"I liked most of it. It was kind of hard at first but then I began to understand. I felt like I had PLENTY of help and made me feel a lot better about my project's potential. THANK YOU!!!"

"Using computers were fun,but I had a little trouble making sure all my notes were there and sourced. It was also helpful though with not having to write down all of my sources. One thing about using computers was you could access it any where. Choosing my own topic was fun, but I feel it would be easier to have you assign us topics. It would take some weight off my shoulders I don't know about the other kids, but I had a very hard time because my first question didn't have an answer. Thanks for the help!"


Reflections

Students want and need a lot of time to explore and wonder a little bit. We didn't have as much variety in the questions as there could have been, probably because they felt under pressure to confirm it and get started on the research.

I'd like to incorporate more multi-media, especially video, especially during the exploration process and as part of the presentations. We have tended to steer away from video because students can be easily distracted by it, but I think we if we package it as we did the selection of resources, that can be minimized. There is also a lot of potential for students utilizing video snippets to help them explain concepts during their presentations. That will take another layer of instruction during the last phase of the project.

Some topics in Astronomy, such as those that involve abstract theories of physics are very intriguing to sixth graders, but are difficult to conceptualize, or "own". Students who selected questions that had to do with black holes, the big bang theory or gravity struggled to understand them well enough to explain them to their classmates and were frustrated by the resources available, which tended to require a higher level of scientific knowledge than they have yet acquired.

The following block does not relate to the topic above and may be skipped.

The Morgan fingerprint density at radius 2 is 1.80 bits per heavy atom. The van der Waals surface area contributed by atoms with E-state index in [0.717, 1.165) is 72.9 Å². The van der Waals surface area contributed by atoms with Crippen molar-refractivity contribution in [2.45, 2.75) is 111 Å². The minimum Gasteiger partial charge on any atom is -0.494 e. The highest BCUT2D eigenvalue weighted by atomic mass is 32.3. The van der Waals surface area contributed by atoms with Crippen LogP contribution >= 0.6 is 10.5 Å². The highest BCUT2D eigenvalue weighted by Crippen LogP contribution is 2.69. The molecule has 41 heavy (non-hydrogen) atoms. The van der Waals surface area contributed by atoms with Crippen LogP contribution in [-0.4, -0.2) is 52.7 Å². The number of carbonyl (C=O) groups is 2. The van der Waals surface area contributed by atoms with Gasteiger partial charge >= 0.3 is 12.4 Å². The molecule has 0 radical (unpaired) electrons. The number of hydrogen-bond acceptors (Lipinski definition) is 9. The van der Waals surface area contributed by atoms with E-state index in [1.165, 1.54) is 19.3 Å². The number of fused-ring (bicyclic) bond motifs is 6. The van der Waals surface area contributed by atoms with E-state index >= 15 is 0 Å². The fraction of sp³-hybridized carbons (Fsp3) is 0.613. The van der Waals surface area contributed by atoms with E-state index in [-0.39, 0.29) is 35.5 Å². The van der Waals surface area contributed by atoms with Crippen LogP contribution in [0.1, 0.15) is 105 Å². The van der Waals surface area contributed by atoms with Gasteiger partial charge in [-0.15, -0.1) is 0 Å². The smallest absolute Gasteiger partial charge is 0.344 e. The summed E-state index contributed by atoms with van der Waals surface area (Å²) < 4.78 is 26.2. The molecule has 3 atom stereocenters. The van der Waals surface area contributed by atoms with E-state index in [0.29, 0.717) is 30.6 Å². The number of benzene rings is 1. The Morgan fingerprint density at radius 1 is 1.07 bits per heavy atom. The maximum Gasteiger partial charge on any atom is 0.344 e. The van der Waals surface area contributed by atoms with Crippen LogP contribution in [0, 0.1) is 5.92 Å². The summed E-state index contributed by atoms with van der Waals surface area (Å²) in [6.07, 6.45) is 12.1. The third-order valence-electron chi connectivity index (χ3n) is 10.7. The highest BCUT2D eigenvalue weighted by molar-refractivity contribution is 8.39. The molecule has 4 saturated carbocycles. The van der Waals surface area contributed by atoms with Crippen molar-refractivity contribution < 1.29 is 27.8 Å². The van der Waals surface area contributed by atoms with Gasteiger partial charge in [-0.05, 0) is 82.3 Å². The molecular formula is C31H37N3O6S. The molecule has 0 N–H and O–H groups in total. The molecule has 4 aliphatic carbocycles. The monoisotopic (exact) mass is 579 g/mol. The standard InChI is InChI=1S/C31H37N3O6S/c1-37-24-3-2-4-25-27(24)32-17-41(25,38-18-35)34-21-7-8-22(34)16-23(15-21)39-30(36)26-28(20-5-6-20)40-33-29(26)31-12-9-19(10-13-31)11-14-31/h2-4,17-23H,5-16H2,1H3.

Although I tried very hard to provide an equal amount of feedback to all ninety plus students, I did end up helping some more than others. And when I left only one comment on someone's EasyBib notes, they noticed it! 

Working from the spreadsheet was a lifesaver, but I still felt like I should have made a bigger effort to check in with Mr Kerkove more often. His insights were invaluable and he could give ME feedback on how to tweak, revise and rethink my demonstrations, explanations and resources.

I would like the students to add their audio narration to the posted slides. This would add an element of fluency and students from the other classes could watch videos to learn and compare information.

More assessments - Last year, I gave students short assessments every week to judge their understanding. This year, our time seemed to pressed and those got skipped over. I should have made the time.

This collaboration is one of the highlights of my school year. Every year we learn something about how to improve it and I learn SO MUCH astronomy!